Employee performance evaluations are an important part of managing your business. While few managers and probably even fewer employees look forward to these reviews, they can be very useful tools.

The performance evaluation process can force managers to objectively look at the employee’s capabilities, and provide guidance to help the employee improve. Reviews can be used to reinforce good performance and identify poor performance and establish an improvement plan. In addition, the process can provide a forum for employee feedback that can be useful in setting the business’s future course.

Finally, performance evaluations can help guide compensation adjustments.

Ensure employees understand the process

Most businesses use an annual evaluation process. While new employees should be reviewed after an initial period, annual reviews are probably often enough for other employees.

Employees should understand why they are being evaluated. It’s important to let employees know the evaluation process — in addition to helping determine pay adjustments — is designed to help them develop into more capable and valued workers.

Employees should also know the evaluation criteria. The more objective and concrete the criteria, the more likely the process will be appreciated. Here is a list of potential evaluation points:

  • Attendance and punctuality
  • Dependability
  • Productivity
  • Work quality
  • Work consistency
  • Knowledge of job
  • Work skills
  • Managerial skills
  • Attitude
  • Cooperation
  • Enthusiasm
  • Initiative
  • Judgment

A worksheet with 1-to-5 ratings can be a useful tool.

What to cover

The evaluation meeting should be approached like an important business event. Some potential agenda items include:

Accomplishments. Use the meeting to praise the employee for accomplishments since the last evaluation. This can set a good tone and let the person know you appreciate their efforts. It also helps identify what’s important for the success of the business.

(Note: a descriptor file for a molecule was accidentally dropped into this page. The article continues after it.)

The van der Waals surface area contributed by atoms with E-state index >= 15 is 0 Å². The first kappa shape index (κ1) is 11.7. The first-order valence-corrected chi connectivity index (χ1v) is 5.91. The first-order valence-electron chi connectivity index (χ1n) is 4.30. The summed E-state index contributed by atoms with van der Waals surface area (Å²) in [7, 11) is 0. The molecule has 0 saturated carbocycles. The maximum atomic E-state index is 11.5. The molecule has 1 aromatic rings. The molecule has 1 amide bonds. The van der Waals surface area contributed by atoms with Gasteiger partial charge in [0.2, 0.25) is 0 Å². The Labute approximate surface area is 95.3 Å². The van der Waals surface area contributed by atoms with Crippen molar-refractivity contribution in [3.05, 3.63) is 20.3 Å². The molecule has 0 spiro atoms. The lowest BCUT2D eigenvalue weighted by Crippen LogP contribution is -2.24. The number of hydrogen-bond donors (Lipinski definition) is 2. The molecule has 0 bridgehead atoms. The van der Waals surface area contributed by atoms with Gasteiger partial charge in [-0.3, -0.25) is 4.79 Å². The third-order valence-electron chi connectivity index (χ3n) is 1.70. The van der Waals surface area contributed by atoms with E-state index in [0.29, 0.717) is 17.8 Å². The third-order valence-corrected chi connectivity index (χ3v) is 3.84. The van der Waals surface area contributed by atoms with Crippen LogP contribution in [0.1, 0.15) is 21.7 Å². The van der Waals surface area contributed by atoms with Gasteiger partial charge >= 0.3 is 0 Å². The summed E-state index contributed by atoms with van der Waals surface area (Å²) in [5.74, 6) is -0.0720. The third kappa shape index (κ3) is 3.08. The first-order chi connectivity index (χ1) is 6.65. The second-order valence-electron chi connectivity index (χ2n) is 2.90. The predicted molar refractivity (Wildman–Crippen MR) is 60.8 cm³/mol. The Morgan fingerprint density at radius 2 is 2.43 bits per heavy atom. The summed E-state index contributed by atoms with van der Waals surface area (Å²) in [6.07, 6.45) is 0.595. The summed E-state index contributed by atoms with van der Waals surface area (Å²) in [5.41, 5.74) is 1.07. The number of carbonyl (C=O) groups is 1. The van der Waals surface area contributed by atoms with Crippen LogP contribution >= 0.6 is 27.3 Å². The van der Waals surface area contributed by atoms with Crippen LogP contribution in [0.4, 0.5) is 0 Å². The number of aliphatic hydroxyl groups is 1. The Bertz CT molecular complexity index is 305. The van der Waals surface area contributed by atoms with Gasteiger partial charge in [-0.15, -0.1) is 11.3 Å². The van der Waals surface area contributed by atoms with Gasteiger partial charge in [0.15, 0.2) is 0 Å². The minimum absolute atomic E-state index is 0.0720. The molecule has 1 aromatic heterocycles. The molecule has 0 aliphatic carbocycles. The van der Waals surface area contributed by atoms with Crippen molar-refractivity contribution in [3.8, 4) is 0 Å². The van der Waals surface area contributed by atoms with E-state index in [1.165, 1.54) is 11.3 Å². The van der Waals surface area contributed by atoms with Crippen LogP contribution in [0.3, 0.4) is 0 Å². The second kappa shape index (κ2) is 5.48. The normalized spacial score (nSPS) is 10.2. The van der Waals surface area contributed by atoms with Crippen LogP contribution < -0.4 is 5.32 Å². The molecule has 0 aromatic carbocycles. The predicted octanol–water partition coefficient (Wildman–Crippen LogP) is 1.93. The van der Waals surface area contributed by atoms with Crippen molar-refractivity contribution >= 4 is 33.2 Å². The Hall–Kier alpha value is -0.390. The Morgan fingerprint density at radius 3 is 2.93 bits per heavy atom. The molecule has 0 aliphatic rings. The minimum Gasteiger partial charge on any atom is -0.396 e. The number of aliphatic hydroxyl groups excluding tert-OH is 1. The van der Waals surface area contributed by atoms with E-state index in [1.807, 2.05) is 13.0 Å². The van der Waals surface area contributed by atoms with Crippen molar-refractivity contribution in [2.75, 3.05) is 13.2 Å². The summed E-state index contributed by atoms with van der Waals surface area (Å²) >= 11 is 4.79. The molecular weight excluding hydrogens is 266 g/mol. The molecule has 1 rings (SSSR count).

Strengths. Let the employee know you recognize what they do well. Try to leverage those strengths with new responsibilities.

Weaknesses. Also tell the employee about areas that can be improved upon. This can be done positively, especially if the process includes a plan to improve those areas.

Problems. If there have been problems or disappointments since the last review, identify them and discuss why they occurred and what can be done to avoid them in the future.

Document the experience

Most employees want to know how they are doing. If the evaluation process is handled well, not only do they learn what you think of them but also how they can become better employees. Be sure to document the process and meeting. While most evaluations can be positive experiences, they can also become the source of legal actions.

This news is provided as a service to you by Marlin Business Services Corp., a nationwide leader in commercial lending solutions for the U.S. small business sector. Marlin’s equipment financing and loan programs are available directly and through third-party vendor programs, including manufacturers, distributors, independent dealers and brokers, to deliver financing and working capital that help build your success.